Large-Scale Immunopeptidome Analysis Reveals Recurrent Posttranslational Splicing of Cancer- and Immune-Associated Genes

Ronen Levy, Tal Alter Regev, Wayne Paes, Nofar Gumpert, Sapir Cohen Shvefel, Osnat Bartok, Maria Dayan-Rubinov, Michal Alon, Merav D. Shmueli, Yishai Levin, Yifat Merbl, Nicola Ternette, Yardena Samuels*

*Corresponding author for this work

Research output: Contribution to journalArticleAcademicpeer-review


Posttranslational spliced peptides (PTSPs) are a unique class of peptides that have been found to be presented by HLA class-I molecules in cancer. Thus far, no consensus has been reached on the proportion of PTSPs in the immunopeptidome, with estimates ranging from 2% to as high as 45% and stirring significant debate. Furthermore, the role of the HLA class-II pathway in PTSP presentation has been studied only in diabetes. Here, we exploit our large-scale cancer peptidomics database and our newly devised pipeline for filtering spliced peptide predictions to identify recurring spliced peptides, both for HLA class-I and class-II complexes. Our results indicate that HLA class-I–spliced peptides account for a low percentage of the immunopeptidome (less than 3.1%) yet are larger in number relative to other types of identified aberrant peptides. Therefore, spliced peptides significantly contribute to the repertoire of presented peptides in cancer cells. In addition, we identified HLA class-II–bound spliced peptides, but to a lower extent (less than 0.5%). The identified spliced peptides include cancer- and immune-associated genes, such as the MITF oncogene, DAPK1 tumor suppressor, and HLA-E, which were validated using synthetic peptides. The potential immunogenicity of the DAPK1- and HLA-E–derived PTSPs was also confirmed. In addition, a reanalysis of our published mouse single-cell clone immunopeptidome dataset showed that most of the spliced peptides were found repeatedly in a large number of the single-cell clones. Establishing a novel search-scheme for the discovery and evaluation of recurring PTSPs among cancer patients may assist in identifying potential novel targets for immunotherapy.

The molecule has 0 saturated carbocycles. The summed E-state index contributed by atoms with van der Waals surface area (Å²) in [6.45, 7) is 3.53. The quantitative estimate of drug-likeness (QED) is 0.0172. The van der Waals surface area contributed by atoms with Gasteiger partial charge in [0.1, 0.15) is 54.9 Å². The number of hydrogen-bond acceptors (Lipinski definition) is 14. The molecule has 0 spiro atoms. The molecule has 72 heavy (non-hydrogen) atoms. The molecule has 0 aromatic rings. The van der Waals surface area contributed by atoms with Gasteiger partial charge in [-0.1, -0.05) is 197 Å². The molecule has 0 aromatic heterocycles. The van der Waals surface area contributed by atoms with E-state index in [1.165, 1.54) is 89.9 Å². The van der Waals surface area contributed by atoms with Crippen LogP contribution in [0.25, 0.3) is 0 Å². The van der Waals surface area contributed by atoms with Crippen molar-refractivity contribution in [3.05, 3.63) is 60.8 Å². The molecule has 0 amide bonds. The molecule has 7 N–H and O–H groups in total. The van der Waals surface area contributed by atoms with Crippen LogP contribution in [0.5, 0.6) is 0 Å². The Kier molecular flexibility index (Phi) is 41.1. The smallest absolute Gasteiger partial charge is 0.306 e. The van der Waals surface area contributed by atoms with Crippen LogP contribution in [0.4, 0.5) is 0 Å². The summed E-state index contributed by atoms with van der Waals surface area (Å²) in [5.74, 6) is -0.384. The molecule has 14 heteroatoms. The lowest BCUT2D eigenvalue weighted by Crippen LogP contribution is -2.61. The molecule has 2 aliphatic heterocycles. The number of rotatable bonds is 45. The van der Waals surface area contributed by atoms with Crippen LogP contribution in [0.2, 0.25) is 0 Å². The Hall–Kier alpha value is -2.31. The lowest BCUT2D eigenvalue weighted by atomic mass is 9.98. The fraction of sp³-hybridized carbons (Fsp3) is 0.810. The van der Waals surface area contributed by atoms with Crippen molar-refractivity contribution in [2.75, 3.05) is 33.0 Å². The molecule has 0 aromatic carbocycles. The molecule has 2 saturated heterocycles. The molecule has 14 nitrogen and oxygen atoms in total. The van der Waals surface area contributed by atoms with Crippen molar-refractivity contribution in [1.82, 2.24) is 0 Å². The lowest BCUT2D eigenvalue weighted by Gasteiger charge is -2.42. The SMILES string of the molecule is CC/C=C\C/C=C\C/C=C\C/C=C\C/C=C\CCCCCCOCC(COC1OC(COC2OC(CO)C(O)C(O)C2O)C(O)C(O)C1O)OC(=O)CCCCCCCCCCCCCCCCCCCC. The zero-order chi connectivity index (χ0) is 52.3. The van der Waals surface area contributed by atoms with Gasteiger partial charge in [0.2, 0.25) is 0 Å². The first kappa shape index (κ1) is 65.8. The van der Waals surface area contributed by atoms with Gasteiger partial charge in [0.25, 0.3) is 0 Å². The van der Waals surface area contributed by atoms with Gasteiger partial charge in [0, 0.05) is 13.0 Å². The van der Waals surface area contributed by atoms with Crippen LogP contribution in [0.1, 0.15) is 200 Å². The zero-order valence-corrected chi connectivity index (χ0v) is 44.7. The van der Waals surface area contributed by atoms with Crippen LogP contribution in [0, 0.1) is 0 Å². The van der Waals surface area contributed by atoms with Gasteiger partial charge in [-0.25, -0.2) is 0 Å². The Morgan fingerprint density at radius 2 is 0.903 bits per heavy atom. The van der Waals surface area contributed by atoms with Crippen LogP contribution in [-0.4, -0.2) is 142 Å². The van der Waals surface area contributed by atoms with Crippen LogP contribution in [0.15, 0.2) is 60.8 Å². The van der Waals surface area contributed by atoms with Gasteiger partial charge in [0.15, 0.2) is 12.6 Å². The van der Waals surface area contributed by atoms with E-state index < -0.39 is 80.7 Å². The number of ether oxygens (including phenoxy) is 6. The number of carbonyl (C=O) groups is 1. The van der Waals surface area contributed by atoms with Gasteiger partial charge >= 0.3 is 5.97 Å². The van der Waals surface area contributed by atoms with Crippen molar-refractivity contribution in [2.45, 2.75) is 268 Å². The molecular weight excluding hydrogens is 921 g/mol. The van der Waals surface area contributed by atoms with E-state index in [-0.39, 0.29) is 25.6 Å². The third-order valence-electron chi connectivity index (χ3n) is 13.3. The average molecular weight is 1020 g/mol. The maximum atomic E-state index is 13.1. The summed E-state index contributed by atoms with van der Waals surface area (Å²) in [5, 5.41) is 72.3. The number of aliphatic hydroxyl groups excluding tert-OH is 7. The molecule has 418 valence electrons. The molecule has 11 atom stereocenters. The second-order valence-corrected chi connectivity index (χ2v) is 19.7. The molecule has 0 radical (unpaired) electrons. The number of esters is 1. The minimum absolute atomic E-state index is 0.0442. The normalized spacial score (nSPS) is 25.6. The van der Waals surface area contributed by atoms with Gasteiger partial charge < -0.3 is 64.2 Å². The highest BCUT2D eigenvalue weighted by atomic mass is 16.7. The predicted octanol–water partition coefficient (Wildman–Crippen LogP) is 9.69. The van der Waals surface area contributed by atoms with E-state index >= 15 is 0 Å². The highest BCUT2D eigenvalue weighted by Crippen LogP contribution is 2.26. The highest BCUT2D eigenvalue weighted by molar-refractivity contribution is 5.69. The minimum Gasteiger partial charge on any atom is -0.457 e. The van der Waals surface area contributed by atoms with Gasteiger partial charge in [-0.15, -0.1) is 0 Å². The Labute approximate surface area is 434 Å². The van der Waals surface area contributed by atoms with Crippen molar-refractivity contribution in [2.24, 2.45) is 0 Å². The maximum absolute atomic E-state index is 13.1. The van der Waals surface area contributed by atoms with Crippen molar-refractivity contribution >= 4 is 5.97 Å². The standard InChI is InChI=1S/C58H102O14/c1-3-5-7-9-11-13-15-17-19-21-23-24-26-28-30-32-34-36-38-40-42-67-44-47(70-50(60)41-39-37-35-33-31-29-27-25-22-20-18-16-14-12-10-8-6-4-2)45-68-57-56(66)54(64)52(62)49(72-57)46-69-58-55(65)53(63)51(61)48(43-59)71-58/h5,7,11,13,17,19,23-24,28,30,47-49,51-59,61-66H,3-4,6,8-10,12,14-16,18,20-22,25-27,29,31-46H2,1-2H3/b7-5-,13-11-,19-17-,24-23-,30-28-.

Original languageEnglish
Article number100519
Number of pages15
JournalMolecular and Cellular Proteomics
Issue number4
Publication statusPublished - Apr 2023


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